It would be nice to tie this anecdote up in a bow and say that with the addition of a big copper coil, all problems were solved.  However, that would be a lie. There have been a few more waterlogged filters, a few more late nights in the lab disconnecting, cleaning, drying, testing, and adjusting my setup.  As of this writing the filter collection has been successful with no water issues for nearly a week and I am cautiously confident that the current setup is ideal; then again, maybe I just jinxed myself.  What I do know for certain is that with each mishap I am learning more, panicking less, gaining confidence in myself, and deepening my appreciation for my collaborators, advisors, and H-lab friends. Most importantly, each dry filter sample collected is another tool to probe the composition of organics in sea spray aerosols in the months and years to come.

Written by: Emily Barnes, Graduate Student of Prof. Allen Goldstein at UC Berkeley

Any opinions, findings, and conclusions or recommendations expressed in this material are those of the author(s) and do not necessarily reflect the views of the National Science Foundation (NSF).

CAICE SeaSCAPE Experiment Featured on KPBS News

KPBS’s Erik Anderson stopped by the Hydraulics Lab to check out our SeaSCAPE Summer Experiment, which was being toured by students who are participating in UC San Diego’s COSMOS educational program. Hear the interview with CAICE Director Kimberly Prather and Managing Director Christopher Lee and learn more about what the SeaSCAPE team is up to here:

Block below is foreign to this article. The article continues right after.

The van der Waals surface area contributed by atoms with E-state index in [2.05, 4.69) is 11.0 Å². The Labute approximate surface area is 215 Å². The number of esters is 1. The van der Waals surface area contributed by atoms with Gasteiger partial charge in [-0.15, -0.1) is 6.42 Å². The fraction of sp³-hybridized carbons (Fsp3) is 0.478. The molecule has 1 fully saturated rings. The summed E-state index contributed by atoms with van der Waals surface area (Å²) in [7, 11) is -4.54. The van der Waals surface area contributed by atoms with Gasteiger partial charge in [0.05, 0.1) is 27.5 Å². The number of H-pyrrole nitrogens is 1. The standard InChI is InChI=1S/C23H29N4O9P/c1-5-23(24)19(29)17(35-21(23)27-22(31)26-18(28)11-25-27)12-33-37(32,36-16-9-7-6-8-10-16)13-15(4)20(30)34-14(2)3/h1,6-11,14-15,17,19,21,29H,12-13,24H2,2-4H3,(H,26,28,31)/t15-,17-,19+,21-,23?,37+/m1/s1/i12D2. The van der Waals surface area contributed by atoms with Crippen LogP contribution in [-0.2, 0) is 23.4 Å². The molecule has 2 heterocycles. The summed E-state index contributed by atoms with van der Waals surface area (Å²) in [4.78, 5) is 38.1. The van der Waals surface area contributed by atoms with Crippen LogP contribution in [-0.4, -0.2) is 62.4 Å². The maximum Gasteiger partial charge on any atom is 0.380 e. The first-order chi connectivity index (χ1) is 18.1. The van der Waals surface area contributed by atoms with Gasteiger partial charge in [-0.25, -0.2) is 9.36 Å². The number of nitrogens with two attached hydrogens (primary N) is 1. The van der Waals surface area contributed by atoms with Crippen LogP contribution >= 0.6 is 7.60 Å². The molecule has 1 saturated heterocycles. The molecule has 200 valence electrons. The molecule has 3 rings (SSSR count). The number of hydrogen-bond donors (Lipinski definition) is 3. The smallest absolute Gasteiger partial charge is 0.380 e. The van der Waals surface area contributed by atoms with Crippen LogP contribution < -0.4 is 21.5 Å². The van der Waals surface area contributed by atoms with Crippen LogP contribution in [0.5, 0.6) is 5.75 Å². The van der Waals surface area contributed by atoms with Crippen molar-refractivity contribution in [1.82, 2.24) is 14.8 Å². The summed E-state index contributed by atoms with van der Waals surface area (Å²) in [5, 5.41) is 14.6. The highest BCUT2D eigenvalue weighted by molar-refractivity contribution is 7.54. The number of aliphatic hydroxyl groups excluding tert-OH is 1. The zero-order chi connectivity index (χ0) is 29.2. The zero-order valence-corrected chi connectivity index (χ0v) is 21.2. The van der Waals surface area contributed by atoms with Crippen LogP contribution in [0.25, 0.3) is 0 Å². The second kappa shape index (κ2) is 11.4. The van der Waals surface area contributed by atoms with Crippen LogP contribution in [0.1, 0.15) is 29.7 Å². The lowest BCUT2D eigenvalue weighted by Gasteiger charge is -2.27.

Aerosols: A Coming of Age Story

The atmosphere is a dynamic chemical reactor. In the Slade group, we are interested in the processes that control the chemical and physical state of marine aerosols as they travel out of the ocean and through the atmosphere – ending up in the clouds that control our climate and in the air we breathe. Intense sunlight and exposure to oxidants like ozone (O3) and hydroxyl radicals (•OH) can “age” gases and particles. Short term weather and long-term climate trends lead to drastically different environments with varying temperatures and relative humidities. These processes control aerosol’s chemical composition – what molecules they are made of – and physical state – how solid/liquid-like they behave.